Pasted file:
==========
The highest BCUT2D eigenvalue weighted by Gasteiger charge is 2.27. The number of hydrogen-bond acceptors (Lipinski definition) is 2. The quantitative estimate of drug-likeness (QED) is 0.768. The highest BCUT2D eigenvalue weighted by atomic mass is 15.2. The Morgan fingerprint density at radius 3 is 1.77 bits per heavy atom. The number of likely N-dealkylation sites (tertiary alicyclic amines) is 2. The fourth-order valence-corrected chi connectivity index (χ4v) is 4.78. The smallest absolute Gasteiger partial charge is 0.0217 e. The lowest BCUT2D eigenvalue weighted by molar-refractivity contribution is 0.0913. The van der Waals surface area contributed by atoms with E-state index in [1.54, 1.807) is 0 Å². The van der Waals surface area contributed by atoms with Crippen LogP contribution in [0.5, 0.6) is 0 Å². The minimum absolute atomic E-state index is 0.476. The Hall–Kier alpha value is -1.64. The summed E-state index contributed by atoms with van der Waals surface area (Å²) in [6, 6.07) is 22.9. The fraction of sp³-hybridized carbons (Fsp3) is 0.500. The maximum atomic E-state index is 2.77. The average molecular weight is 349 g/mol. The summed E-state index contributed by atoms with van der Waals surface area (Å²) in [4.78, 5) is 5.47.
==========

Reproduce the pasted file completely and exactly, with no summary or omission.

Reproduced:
The highest BCUT2D eigenvalue weighted by Gasteiger charge is 2.27. The number of hydrogen-bond acceptors (Lipinski definition) is 2. The quantitative estimate of drug-likeness (QED) is 0.768. The highest BCUT2D eigenvalue weighted by atomic mass is 15.2. The Morgan fingerprint density at radius 3 is 1.77 bits per heavy atom. The number of likely N-dealkylation sites (tertiary alicyclic amines) is 2. The fourth-order valence-corrected chi connectivity index (χ4v) is 4.78. The smallest absolute Gasteiger partial charge is 0.0217 e. The lowest BCUT2D eigenvalue weighted by molar-refractivity contribution is 0.0913. The van der Waals surface area contributed by atoms with E-state index in [1.54, 1.807) is 0 Å². The van der Waals surface area contributed by atoms with Crippen LogP contribution in [0.5, 0.6) is 0 Å². The minimum absolute atomic E-state index is 0.476. The Hall–Kier alpha value is -1.64. The summed E-state index contributed by atoms with van der Waals surface area (Å²) in [6, 6.07) is 22.9. The fraction of sp³-hybridized carbons (Fsp3) is 0.500. The maximum atomic E-state index is 2.77. The average molecular weight is 349 g/mol. The summed E-state index contributed by atoms with van der Waals surface area (Å²) in [4.78, 5) is 5.47.